A long, long gap since my last post, for which I apologise, but I took a much-needed holiday in August. Italy, to see some nice relatives and eat some nice food and enjoy some nice weather – and to deal with some not so nice lizards trespassing in my bedroom and some un-nice snakes seeking out water around our house and even less nice blood-thirsty mosquitos making the most of the opportunities my uncovered summer skin presented them. I’ll say no more, because holiday descriptions longer than what might fit on the back of a postcard tend to make for dull reading, but my point is there was a lot of niceness, and a bit of not-so-niceness too, and I’ve told you about both.
And that’s the theme of today’s post. You see, a lot of what I read by students is ever so nice – through and through. Take reviews, for example; specifically, restaurant reviews. The food is nice, the waiters are nice, the salt’n’pepper shakers are nice, even the blooming parking spaces outside are nice, and well before the (without doubt nice) dessert arrives my yawns have become very nice and my sleepiness has broken all niceness records since niceness records began.
Please keep me, and every other reader, wide awake with some not-so-niceness.
Remember: you are under no obligation to restrict yourself to positive comment when reviewing a product, location or event. I’m not quite sure why newer writers appear to feel they need to. Do they fear some sort of retaliation or comeback or complaint? It rarely happens – certainly nothing serious, anyway. I’m struggling to think of an instance in my experience. There have been a few minor grumbles, mainly from PRs, but nothing intimidating or of concern. Provided you are fair, honest and reasonably objective as you can be, it will be fine.
Perhaps some fear niceness is required or preferred by editors? Well, it generally makes no difference to the editor, I don’t think. In fact, he may prefer some not-niceness as it’s likelier to trigger stronger letters – and all editors love a vigorous letters page. What he definitely prefers is you to be fair and honest. If that means nice, fine – but balance is important too.
If you find it hard to criticise something, because it genuinely is too nice (or whatever superlative it may be), then don’t be afraid to say so – at least you’ll be telling your editor and reader that you considered any potential flaws, and it communicates that there’s really little or nothing not to like about what you are writing about. In other words, it’s not the case that you’ve omitted the negative or critical stuff – merely that there wasn’t any.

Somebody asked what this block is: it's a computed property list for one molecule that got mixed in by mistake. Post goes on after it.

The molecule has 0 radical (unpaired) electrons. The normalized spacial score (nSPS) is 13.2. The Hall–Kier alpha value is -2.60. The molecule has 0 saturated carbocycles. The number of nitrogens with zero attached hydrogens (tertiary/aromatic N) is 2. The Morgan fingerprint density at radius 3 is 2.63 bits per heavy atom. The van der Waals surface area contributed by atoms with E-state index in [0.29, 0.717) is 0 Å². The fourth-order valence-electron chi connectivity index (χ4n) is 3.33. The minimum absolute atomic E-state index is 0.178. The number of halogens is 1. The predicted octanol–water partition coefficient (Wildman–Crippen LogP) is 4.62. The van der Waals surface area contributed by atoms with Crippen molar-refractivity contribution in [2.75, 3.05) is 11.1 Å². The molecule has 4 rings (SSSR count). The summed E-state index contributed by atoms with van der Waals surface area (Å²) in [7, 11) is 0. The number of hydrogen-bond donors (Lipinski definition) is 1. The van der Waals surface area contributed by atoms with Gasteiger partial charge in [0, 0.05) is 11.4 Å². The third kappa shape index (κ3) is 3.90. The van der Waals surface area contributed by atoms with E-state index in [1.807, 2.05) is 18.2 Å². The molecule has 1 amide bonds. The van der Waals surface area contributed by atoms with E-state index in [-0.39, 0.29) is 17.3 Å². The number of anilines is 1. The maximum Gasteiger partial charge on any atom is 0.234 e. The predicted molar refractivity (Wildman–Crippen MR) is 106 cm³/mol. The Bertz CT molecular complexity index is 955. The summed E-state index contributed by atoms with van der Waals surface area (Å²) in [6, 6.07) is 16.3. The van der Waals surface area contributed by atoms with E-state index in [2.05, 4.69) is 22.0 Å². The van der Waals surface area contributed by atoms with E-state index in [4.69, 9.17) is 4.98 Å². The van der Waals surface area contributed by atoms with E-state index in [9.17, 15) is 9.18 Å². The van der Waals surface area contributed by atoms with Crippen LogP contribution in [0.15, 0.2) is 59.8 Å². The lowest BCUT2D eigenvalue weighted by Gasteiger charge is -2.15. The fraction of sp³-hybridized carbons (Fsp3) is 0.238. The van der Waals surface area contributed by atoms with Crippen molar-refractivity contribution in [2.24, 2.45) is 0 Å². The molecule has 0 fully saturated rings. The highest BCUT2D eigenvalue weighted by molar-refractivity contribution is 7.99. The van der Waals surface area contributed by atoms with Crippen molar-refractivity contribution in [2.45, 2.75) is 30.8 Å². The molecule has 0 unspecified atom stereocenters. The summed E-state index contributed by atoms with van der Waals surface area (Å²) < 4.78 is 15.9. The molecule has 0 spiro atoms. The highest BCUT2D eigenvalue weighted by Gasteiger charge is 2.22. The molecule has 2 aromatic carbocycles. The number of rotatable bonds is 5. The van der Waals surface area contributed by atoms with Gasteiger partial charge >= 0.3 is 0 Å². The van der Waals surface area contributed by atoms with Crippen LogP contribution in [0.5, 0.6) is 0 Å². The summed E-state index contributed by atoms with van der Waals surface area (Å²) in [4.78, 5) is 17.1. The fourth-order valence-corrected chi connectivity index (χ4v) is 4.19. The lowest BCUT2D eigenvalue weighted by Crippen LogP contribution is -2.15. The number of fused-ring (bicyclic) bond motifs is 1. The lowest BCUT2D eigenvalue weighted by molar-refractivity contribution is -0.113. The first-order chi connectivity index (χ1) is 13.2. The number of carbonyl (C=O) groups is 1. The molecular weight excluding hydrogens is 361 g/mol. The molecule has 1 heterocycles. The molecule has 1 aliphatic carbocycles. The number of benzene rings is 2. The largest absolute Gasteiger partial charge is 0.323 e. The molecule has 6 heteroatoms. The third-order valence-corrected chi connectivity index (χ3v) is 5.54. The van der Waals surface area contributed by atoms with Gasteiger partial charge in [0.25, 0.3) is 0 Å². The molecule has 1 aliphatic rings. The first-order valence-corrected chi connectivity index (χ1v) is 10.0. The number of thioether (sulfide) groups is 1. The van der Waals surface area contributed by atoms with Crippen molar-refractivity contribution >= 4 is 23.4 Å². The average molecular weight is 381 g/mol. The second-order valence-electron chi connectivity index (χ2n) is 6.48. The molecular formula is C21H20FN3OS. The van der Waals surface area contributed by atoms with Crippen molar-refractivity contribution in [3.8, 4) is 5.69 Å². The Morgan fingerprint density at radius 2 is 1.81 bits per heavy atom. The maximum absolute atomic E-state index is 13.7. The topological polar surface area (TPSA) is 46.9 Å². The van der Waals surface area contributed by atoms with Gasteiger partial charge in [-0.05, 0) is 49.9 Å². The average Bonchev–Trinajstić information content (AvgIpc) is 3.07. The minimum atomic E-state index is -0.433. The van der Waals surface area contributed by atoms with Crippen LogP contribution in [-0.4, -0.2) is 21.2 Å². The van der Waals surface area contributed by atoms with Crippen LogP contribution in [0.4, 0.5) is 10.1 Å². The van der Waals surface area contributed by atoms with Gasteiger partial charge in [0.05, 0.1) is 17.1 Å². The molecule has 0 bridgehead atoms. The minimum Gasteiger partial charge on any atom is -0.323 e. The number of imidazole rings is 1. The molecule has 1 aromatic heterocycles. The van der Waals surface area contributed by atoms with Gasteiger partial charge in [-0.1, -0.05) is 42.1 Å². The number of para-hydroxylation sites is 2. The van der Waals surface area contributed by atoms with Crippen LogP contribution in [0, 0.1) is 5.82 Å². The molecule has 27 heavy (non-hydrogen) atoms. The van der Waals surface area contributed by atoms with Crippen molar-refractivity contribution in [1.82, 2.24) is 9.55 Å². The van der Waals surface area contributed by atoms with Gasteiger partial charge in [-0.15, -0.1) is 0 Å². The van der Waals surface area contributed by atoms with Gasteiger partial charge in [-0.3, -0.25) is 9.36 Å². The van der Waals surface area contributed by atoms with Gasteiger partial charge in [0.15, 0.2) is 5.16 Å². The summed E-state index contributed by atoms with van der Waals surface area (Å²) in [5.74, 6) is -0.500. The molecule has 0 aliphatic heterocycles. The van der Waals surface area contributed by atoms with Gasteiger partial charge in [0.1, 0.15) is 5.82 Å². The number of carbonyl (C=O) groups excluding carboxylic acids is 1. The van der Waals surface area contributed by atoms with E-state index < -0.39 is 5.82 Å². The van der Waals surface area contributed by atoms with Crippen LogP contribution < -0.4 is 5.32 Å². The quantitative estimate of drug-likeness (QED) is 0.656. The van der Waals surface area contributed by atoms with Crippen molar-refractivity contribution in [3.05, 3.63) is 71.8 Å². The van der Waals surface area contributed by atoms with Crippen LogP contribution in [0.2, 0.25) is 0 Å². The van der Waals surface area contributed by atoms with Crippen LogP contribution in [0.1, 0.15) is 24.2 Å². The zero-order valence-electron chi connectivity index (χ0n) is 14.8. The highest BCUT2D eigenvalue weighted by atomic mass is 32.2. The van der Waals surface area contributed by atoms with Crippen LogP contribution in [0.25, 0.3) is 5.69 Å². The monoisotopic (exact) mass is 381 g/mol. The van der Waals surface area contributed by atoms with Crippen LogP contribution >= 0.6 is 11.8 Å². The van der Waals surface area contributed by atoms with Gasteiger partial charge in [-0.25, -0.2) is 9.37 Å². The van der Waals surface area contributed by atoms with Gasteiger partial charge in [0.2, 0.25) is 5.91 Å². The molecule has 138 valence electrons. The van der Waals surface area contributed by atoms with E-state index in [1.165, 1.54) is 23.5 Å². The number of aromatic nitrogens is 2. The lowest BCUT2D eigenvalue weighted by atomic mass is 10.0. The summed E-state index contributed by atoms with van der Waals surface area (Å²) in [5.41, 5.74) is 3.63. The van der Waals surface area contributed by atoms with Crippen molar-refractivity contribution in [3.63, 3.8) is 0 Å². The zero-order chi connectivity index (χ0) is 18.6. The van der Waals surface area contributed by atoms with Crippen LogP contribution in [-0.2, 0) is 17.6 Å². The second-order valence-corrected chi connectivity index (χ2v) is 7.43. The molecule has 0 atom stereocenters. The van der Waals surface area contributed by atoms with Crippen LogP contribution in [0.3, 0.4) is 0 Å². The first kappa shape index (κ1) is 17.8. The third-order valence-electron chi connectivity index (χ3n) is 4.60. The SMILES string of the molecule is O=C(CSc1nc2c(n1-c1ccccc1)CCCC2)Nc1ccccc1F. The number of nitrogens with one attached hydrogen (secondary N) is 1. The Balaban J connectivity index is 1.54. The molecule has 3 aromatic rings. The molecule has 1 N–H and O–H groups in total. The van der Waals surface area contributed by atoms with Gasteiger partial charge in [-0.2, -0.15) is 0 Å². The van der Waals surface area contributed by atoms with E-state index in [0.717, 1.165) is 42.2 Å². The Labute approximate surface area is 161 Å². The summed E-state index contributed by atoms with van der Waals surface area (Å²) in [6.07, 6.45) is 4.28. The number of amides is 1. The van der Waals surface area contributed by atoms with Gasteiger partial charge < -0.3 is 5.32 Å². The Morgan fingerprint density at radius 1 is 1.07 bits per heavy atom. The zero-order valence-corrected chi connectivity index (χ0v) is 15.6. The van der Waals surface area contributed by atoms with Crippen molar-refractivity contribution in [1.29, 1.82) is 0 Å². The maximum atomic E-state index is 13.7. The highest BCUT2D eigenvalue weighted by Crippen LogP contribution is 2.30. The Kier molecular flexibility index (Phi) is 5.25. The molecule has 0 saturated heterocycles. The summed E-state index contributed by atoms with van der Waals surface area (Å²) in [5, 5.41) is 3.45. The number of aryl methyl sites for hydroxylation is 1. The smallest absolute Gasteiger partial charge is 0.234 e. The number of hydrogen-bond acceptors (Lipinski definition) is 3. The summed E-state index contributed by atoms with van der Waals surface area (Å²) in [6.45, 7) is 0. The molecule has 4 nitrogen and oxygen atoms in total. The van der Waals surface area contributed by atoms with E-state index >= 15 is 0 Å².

Another example is in the reporting of events – say, fairs or shows or theatre productions. Often I read of delighted audiences and thrilled exhibitors and chuffed-to-smithereens visitors. Well, they may seem on the surface all these things, and asking some individuals a few basic questions in order to obtain some quotes for your article is likely to confirm those first impressions, in soliciting little but general positivity. Yet this is the equivalent of asking a friend or acquaintance ‘How are you?’: you’re going to get the automatic response of ‘Fine, thanks’ and the like. But if you persist, and ask ‘No, really – how is your health? What problems are you having?’, you’ll hear about verruccas or tummy troubles or migraines…
And it’ll be the same with interviewees. ‘What’s been less successful about the show?’ and ‘What problems have you faced today?’ are examples of questions you may do well to ask, in order to tap into what may be lying under the surface. The stories lie deeper, quite often. You’ve really got to talk to them to get the not-so-nice stuff, and directly try to solicit the more intriguing stuff.
I’m not advising you aggressively dig for dirt, by the way; I’m not suggesting a trashing, as admittedly entertaining as these can occasionally be. But you should ask questions – of your interviewees, and indeed of yourself – which challenge that default niceness which is inherent in most of us, which is very human and, well, very nice, but not always useful or productive in the writing business.
It’s harder, granted, when your subject is an individual – for instance, when you’re profiling a notable figure. I’ve written before, very early on in this blog’s days, about the importance of asking some more probing and potentially difficult questions, and of putting the reader first, but it’s worth reiterating again. It’s the reason why you (probably) shouldn’t profile someone you know, or review anything you have a personal or deeply emotional connection with. If you can’t critique someone or something fairly and squarely, then you may not be able to be true to yourself, or fair to your editor or reader. Ethically, it can be questionable. You are not being paid to write advertising, but editorial.
And now I’ll await some not-so-nice comments with some disquiet …